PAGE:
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How to Save a Place Apply for Historic Designations
Federal Designations Federal designations include the National Historic Landmarks (NHL) Program and listing on the National Register for Historic Places (NR or National Register). Both the National Historic Landmarks Program and the National Register for Historic Places are managed by the National Park Service.
National Historic Landmarks Program NHLs are places that have the strongest association with a significant event or best tell the story of a person who played a significant role in our nation’s history. NHLs relate stories that are important to the history of the nation as a whole, not just local communities or states.
National Register for Historic Places The National Register focuses on sites and properties that are more than 50 years old and interpret stories that are important to a local community, the residents of a specific state, or to all Americans. Historic places that are less than 50 years old can be listed on the National Register, but must adhere to special criteria and guidelines.
State Designations Historic properties or sites can be listed on a state register, which is managed by the State Historic Preservation Office (SHPO). Not all states have registers, so contact your SHPO to learn the ins-and-outs of your state’s policies.
Local Designations Local communities enact preservation ordinances. These ordinances create a process by which properties may be designated as individual landmarks or as contributing structures within a historic district. Each ordinance is tailored to fit the needs of each individual community.
NOTE: In general, a historic site can have local, state, and federal designations.
Benefits of Federal Historic Designation Both the National Register and NHL offer protections from federal government work that threatens a historic site (when building a highway, for example). They may also make property owners eligible for preservation funds and federal historic tax credits that can help offset the costs of rehabilitation.
Benefits of State Historic Designation Listing on the state register protects a historic place from state government work and makes it eligible for state funding and tax benefits.
Benefits of Local Designation Local preservation ordinances are one of the best forms of legal protection a historic place can have because they protect it from local zoning and development laws. They also give property owners more confidence in the long-term stability of the neighborhood.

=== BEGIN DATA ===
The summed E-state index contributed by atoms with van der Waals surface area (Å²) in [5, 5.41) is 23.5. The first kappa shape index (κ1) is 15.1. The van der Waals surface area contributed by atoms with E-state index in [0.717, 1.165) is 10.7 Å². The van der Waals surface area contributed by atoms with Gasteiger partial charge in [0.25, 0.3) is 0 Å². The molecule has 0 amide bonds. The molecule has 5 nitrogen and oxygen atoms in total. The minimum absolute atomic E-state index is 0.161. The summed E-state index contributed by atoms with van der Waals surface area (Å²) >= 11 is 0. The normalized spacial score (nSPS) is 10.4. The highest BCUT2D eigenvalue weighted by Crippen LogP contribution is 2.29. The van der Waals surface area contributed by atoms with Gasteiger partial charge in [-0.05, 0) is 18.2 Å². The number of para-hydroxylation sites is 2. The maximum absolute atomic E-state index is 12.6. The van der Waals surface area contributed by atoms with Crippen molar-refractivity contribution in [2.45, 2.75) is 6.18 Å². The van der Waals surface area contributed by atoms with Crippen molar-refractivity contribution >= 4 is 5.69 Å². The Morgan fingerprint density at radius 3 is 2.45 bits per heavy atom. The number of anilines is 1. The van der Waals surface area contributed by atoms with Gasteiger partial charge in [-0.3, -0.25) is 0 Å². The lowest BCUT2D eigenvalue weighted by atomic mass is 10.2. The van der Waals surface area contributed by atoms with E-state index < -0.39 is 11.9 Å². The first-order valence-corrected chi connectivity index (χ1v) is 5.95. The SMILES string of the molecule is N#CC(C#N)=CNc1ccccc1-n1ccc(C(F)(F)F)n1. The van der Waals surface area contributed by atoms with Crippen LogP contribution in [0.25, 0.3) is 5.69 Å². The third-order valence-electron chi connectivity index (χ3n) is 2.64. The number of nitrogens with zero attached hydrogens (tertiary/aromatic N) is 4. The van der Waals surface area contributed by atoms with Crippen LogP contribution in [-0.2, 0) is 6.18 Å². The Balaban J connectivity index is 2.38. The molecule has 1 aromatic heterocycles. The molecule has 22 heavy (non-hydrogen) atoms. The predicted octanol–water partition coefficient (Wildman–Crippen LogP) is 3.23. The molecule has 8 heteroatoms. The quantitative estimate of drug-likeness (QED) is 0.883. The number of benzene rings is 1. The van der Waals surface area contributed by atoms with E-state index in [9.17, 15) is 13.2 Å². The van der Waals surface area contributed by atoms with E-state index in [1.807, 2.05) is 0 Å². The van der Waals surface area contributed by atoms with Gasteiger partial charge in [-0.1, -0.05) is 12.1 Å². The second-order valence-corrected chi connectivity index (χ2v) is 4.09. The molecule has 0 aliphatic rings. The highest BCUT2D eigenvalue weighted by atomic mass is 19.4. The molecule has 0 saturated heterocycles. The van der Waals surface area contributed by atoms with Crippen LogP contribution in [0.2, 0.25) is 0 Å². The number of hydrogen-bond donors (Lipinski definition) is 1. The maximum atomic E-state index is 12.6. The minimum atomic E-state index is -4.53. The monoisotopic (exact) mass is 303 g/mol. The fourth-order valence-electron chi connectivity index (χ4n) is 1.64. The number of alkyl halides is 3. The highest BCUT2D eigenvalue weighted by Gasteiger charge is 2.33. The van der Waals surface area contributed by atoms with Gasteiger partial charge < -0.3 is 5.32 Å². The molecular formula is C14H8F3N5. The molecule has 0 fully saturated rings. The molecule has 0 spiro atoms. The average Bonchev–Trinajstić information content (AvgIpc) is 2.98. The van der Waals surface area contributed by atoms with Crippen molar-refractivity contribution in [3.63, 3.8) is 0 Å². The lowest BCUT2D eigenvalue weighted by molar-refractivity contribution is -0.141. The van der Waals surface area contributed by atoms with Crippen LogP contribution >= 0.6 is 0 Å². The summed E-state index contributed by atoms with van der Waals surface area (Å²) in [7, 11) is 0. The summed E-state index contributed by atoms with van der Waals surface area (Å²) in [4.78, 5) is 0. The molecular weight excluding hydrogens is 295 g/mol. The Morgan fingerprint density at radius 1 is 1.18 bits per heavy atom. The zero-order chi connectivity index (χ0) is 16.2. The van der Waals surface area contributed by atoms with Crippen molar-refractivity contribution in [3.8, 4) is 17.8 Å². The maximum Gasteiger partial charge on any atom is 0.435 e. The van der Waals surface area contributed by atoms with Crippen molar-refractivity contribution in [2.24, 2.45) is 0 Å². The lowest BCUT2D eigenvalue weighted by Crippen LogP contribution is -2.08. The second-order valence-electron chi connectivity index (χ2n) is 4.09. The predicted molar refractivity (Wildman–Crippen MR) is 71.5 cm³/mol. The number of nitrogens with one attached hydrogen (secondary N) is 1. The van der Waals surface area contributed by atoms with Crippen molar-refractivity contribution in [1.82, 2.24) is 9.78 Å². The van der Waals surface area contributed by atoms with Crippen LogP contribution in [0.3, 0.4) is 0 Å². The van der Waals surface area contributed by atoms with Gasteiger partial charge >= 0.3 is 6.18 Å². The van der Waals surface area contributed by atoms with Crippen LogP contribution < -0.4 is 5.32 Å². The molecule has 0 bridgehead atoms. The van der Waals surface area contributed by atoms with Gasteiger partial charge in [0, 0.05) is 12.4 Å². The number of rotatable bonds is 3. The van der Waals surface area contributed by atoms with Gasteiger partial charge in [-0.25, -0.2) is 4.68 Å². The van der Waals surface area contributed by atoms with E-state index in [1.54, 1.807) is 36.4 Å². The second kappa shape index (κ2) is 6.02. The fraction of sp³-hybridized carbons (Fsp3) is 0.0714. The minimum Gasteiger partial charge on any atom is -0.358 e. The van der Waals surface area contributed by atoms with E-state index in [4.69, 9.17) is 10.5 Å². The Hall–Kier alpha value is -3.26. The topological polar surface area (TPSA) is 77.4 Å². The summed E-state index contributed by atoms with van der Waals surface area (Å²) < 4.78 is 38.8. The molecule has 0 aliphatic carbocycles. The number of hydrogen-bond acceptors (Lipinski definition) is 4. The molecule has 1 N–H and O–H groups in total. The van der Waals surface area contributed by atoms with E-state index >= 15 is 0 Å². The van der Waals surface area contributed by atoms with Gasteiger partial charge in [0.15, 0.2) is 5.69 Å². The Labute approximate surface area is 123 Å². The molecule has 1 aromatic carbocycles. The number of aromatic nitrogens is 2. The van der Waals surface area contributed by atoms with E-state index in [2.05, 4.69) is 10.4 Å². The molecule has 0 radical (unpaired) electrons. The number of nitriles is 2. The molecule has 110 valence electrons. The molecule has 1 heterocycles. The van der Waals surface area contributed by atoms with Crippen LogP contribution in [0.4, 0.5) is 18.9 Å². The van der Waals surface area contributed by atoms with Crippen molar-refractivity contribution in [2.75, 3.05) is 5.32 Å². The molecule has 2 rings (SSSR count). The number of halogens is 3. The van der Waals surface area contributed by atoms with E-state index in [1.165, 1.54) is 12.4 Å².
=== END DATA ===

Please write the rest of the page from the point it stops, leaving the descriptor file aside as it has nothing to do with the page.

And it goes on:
Note: Although the National Park Service manages the NHL and the National Register, each has a different application process.
How to Apply for NHL Listing For the NHL program, the owner, a preservation organization, or an interested member of the general public must nominate the property. After NHL staff reviews and approves the nomination, it passes to the Landmarks Committee, which then reviews, approves, and recommends the nomination to the Secretary of the Interior, which makes the final call for NHL designation. The process can take anywhere from two to five years.
How to Apply for NR Listing For the National Register, a site is nominated to the State Historic Preservation Office, who, after approving the nomination, sends it to the National Park Service for final review by the Keeper of the National Register. The Keeper reviews the nomination and determines within 45 days if the historic site will or will not be listed.
Note: Remember, if you are nominating a historic site and you are not the property owner, it is always a good idea to communicate your preservation interests to the owner, as well as how those interests can benefit them in a variety of ways. Establishing pleasant relationships with owners of historic sites earlier on can make the designation process smoother later.
How to Apply for Local Designation At the local level, it is imperative to first review the historic preservation ordinance in the area. It will explain the community’s unique criteria for a property to be designated as historic, as well as the review process. Because each ordinance is site-specific, it’s difficult to summarize a “one size fits all” process. Generally, you initiate an application for historic designations, and then prepare a well-researched argument for the local preservation commission to review at a public hearing, where they will give their recommendations and/or approval for designations.
Photos courtesy: Emily Farah, Essential Public Radio; Slick-o-Bot, Wikimedia Commons; Adam Fagen, Flickr; NPS Cultural Landscape Program, Flickr; Don Shall, Flickr; Ed!, Wikimedia Commons; Jonathunder, Wikimedia Commons; Rauglothgor, Wikimedia Commons; Orange County Archives, Flickr; Alan Levine, Flickr; U.S. Army Corps of Engineers, Flickr.